In the ancient world, the lion vied with humans for the top position on the food chain. In the regions were human civilization began, they mark the largest land predator.
Humans both feared and revered these creatures and, to honor their strength, they built effigies in their likeness.
The Chinese were the first to grace their palaces and monuments with protective guardian lions. The tradition arrived with the practice of Buddhism as it spread East from India. Beginning first under the Han Dynasty, statues depicting Asiatic lions soon spread throughout Southeast Asia. They were believed to act as spiritual protectors over the premises they guarded.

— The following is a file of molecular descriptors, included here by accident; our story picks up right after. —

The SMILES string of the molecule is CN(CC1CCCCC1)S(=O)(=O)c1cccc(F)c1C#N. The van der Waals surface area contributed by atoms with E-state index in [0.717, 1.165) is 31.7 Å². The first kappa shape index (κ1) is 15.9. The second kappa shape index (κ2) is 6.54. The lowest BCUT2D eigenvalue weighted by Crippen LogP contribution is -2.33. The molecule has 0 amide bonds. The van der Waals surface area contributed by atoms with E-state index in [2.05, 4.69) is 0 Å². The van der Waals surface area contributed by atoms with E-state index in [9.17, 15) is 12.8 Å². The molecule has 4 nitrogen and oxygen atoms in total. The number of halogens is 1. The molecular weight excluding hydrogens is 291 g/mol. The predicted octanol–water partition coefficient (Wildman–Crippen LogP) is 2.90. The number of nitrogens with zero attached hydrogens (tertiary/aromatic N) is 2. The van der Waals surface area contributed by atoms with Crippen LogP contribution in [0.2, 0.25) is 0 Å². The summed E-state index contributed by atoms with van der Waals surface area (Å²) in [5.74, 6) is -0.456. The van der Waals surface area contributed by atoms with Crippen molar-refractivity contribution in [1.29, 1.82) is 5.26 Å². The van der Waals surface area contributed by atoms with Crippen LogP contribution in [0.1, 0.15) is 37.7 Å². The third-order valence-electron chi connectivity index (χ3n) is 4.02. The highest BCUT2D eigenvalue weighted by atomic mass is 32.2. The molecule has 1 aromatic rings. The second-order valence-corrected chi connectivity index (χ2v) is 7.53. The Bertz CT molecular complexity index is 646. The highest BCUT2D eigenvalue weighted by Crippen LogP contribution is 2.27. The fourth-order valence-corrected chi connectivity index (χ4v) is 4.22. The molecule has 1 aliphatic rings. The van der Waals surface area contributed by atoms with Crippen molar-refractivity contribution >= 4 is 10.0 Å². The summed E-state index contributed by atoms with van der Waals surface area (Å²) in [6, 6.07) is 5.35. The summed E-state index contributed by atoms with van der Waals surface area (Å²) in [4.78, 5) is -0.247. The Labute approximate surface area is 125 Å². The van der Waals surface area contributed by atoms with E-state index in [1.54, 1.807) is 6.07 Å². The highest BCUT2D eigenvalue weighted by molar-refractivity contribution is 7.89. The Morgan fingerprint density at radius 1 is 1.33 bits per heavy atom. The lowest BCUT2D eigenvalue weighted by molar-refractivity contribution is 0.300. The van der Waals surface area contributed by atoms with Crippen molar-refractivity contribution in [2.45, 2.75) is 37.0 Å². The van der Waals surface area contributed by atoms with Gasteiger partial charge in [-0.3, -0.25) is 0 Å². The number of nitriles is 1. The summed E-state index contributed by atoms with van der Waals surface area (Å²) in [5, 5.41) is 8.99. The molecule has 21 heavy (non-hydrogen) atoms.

Lions also played a significant role in Arthurian legend. In Chretien de Troyes’ medieval romance “Yvain, the Knight of the Lion,” the hero rescues a lion from a serpent. This tale solidified lions as the symbol of the conquest of good over evil through might and valor.
As such, lions accompany the monument of Trafalgar square in London, the Monument of the Unknown Soldier in Sofia, Bulgaria, and a monument in Lucerne, Switzerland that stands in memory of Swiss Guards who lost their lives in combat.
People who wear the lion statue tattoo have a clear perception of good and evil. Life gets complicated, and lines blur, but throughout strife, those who bear the lion statue tattoo rely on their moral compass to steer them through stormy seas to safe coves.